About Special Education
The District provides educational alternatives that afford students with disabilities full educational opportunities. Students with disabilities shall be provided a free appropriate public education and be placed in the least restrictive environment which meets their needs to the extend provided by law.
The District actively seeks out and evaluates district residents from birth to age 21 who have disabilities in order to provide them with appropriate educational opportunities in accordance with state and federal law. The Individuals with Disabilities Education Act (IDEA) requires a "child find" system that includes identification of these students.
School personnel, parents, outside agencies working with the student, guardians and/or surrogate parents who show legal documentation of educational rights may all serve as sources of referral for a student for possible identification as an individual with exceptional needs.
All initial referrals of children younger than kindergarten age shall be processed through the district Special Education Office. The Initial Referral for Assessment form is completed by the staff member interacting with the parent and forwarded to the appropriate member of the district Preschool Assessment Team (PAT). For a preschool-aged child, a member of the Preschool Assessment Team will follow up with the parent.
For school-aged children, the action may include a referral to the Student Study Team (SST) and/or the scheduling of a parent conference to discuss the concerns and the possible interventions. If the parent specifically requests, in writing, that their child be assessed to determine eligibility for special education program services, an SST meeting shall be held to identify the areas of suspected disability and if appropriate, develop an assessment plan to initiate an assessment for Special Education.
Individualized Education Program
An Individualized Education Program, commonly referred to as an IEP, is mandated by the Individuals with Disabilities Education Act (IDEA). An IEP is designed to meet the unique educational needs of one child, who has an identified disability and requires the support in school, as defined by federal regulations. The IEP is intended to help children reach educational goals more easily than they otherwise would. In all cases the IEP must be tailored to the individual student's needs as identified by the IEP evaluation process, and must help teachers understand the student's disability and how the disability affects the learning process.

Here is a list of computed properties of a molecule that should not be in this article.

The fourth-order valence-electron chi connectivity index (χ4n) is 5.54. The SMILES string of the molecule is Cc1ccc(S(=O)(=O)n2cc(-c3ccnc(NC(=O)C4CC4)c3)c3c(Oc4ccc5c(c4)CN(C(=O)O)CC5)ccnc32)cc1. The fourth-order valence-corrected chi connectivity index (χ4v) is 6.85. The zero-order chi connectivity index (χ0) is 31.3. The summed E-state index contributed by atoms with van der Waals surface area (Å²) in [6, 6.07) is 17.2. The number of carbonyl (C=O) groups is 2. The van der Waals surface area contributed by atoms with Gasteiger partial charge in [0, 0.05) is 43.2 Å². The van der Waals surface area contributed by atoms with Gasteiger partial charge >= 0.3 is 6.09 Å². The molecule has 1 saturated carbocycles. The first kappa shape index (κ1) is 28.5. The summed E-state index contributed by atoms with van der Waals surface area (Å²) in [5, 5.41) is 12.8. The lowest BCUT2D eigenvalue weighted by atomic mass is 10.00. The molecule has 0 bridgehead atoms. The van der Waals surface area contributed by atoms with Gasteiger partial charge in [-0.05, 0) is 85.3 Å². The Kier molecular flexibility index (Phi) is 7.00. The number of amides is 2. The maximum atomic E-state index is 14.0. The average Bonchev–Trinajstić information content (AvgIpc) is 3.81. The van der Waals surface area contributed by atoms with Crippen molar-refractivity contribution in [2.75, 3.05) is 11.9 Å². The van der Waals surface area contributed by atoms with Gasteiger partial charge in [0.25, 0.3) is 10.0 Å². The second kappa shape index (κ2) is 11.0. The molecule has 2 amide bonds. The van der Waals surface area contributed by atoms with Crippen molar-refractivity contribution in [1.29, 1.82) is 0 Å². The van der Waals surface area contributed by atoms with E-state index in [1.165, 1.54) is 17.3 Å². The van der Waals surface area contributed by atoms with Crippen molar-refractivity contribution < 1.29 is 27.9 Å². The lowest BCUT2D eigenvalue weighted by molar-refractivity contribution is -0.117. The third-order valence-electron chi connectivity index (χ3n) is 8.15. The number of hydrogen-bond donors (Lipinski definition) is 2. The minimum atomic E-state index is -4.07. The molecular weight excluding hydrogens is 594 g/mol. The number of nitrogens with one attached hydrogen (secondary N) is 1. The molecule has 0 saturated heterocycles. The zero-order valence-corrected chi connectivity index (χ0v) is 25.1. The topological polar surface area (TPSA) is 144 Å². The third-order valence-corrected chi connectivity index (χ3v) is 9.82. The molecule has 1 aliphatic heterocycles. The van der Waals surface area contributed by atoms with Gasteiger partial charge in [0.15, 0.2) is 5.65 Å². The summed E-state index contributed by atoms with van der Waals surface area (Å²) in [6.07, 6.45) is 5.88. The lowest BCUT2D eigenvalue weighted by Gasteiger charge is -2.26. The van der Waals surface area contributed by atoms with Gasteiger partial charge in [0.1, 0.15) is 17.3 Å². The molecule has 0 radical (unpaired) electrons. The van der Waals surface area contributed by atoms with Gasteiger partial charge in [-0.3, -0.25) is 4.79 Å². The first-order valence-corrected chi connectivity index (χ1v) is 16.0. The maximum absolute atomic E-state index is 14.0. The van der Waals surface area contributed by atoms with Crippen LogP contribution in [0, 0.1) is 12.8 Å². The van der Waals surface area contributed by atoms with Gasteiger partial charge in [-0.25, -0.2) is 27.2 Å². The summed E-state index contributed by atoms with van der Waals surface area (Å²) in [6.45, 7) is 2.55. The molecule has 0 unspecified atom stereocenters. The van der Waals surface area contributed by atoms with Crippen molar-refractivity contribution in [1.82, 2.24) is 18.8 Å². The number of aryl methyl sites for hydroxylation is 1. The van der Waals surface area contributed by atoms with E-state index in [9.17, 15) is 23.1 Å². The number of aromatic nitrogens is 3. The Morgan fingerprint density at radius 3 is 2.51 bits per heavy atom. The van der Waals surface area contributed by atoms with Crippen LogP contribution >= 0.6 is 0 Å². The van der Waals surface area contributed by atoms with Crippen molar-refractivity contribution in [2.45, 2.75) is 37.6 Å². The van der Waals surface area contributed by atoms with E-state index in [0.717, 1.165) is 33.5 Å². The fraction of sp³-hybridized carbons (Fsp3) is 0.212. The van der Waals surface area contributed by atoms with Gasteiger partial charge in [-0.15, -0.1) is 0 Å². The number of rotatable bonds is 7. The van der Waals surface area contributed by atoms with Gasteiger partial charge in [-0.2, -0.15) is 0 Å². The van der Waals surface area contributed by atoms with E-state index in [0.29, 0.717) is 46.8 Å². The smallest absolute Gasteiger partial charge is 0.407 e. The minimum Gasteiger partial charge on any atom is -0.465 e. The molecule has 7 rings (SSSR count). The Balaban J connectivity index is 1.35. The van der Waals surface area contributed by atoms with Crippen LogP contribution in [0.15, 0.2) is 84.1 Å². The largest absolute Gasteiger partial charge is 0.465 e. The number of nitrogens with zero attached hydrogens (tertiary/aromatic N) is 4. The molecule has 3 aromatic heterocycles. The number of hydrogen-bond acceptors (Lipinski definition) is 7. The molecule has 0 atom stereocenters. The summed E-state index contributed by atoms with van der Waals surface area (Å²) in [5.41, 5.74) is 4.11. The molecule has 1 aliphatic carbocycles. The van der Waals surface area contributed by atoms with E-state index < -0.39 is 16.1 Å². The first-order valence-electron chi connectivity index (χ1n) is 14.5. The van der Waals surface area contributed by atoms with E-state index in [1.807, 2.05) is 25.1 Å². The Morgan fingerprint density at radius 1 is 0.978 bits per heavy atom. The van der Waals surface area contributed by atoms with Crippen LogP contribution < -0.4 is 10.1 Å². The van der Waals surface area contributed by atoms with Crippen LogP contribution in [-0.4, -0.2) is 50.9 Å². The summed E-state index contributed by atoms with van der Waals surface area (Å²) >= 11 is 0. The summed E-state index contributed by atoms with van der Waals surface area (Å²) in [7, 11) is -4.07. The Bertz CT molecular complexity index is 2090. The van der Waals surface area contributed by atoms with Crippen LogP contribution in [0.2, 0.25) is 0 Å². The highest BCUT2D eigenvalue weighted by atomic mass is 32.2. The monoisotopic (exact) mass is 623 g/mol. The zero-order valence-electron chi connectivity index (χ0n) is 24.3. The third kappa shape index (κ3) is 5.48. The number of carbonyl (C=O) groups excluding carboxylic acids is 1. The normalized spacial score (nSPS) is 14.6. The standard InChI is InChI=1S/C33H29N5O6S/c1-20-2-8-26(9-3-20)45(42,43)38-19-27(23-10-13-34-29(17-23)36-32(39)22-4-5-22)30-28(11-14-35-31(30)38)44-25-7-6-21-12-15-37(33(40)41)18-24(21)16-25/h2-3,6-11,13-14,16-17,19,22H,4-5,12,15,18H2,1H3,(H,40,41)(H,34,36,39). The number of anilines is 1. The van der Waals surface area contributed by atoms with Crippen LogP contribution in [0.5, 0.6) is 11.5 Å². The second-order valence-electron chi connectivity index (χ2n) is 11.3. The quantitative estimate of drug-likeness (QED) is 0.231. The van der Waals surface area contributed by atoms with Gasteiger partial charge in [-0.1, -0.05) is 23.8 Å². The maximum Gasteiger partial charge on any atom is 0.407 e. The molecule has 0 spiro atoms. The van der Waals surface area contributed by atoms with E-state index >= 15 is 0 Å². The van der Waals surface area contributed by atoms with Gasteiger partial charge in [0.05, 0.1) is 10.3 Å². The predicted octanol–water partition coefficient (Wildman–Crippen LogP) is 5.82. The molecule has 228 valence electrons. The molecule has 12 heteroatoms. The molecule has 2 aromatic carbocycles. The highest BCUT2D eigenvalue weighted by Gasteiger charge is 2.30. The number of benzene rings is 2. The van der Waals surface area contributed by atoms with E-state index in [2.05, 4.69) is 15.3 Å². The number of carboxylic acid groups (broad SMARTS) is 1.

The IEP describes how the student learns, how the student best demonstrates that knowledge and what teachers and service providers will do to help the student learn more effectively. Key considerations in developing an IEP include assessing students in all areas of suspected disabilities, the consideration of the student's ability to access the general curriculum and how the disability affects the student's learning, development of goals and objectives that correspond to the needs of the student, and the determination of placement in the least restrictive environment of the student.
The complete text of the Individualized Education Program can be found at the District's home page under Board Policy and Administrative Regulations 6159.